From a keyword. The keyword search facility returns a list of SCOP pages containing the word entered or combinations of words separated by a series of boolean operators.

From a PDB identifier. The PDB entry viewer links PDB entries to various graphical views, external databases and SCOP itself.

By history. Pages are provided that order folds, superfamilies and families by date of entry into PDB or publication. This is both for interest and to make it easier to keep up to date with the appearance of new folds or significant new members of existing folds.

In addition to the information on structural and evolutionary relationships contained within SCOP, each entry (for which co-ordinates are available) has links to images of the structure, interactive molecular viewers, the atomic co-ordinates, data on functional conformational changes, sequence data and homologues and MEDLINE abstracts.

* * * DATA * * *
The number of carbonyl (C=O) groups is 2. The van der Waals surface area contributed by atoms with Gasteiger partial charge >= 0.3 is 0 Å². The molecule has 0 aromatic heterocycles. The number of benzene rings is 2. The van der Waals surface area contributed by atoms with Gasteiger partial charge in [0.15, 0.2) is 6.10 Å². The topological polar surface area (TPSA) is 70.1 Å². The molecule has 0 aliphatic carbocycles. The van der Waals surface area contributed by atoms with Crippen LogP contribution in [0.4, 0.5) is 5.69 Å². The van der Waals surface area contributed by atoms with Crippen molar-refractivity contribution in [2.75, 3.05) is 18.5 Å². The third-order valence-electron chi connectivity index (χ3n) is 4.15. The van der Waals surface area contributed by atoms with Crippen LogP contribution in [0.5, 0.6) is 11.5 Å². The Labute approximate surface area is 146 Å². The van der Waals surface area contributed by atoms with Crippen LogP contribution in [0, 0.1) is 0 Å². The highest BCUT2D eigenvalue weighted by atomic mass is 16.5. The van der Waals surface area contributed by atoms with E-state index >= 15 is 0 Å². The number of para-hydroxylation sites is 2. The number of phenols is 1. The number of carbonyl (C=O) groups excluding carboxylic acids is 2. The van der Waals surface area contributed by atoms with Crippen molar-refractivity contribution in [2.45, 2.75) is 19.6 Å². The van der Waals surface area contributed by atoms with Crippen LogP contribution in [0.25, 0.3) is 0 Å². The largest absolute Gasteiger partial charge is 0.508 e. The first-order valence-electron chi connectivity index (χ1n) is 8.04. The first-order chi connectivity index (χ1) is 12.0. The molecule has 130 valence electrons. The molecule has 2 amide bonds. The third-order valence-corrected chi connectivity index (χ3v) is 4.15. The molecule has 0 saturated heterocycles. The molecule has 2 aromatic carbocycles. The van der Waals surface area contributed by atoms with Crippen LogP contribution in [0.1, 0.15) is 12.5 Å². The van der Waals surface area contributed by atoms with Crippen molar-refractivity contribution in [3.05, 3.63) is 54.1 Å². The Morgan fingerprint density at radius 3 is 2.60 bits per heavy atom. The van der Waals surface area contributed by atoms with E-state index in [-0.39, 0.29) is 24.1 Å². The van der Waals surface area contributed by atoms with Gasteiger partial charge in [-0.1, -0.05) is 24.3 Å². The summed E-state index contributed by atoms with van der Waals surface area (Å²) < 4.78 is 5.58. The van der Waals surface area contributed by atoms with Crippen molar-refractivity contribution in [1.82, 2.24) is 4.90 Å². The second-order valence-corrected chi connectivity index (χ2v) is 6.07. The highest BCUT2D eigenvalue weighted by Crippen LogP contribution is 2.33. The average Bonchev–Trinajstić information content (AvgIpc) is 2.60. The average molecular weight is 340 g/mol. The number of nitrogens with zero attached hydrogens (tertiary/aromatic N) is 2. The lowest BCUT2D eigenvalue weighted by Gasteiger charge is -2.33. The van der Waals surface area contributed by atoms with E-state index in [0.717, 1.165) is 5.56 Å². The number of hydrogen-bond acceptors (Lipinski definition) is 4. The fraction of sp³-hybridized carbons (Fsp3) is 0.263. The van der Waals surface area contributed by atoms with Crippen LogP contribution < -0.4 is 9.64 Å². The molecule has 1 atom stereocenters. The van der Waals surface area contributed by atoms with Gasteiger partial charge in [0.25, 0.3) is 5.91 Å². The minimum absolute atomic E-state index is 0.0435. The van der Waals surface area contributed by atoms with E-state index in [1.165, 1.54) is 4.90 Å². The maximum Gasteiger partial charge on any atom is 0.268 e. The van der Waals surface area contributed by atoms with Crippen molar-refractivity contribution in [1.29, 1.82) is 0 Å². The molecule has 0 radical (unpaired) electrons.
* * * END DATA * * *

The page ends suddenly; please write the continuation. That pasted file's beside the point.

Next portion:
To facilitate rapid and effective access to SCOP, a number of mirrors have been established, a full current list of which can be found via the above URL. The facilities provided by the various sites are always the same, so you will lose nothing by accessing your nearest mirror. The implementation does differ: for example, currently, sequence similarity searching is always carried out at the main, scop.mrc-lmb.cam.ac.uk site, however this is transparent to the user who will always be returned a search results page marked up with links to pages on the mirror that they started from.


Non-redundant sequence databases and the evaluation of sequence alignment methods

The clustering of sequences of protein chains of known structures at different levels of sequence similarity gives a series of non-redundant sequence databases known as PDB40, PDB90, PDB95 etc. (the number refers to maximum percentage sequence identity of any pair of sequences in the sequence databases) and these are available from SCOP. The current versions are produced by the ASTRAL procedure (10).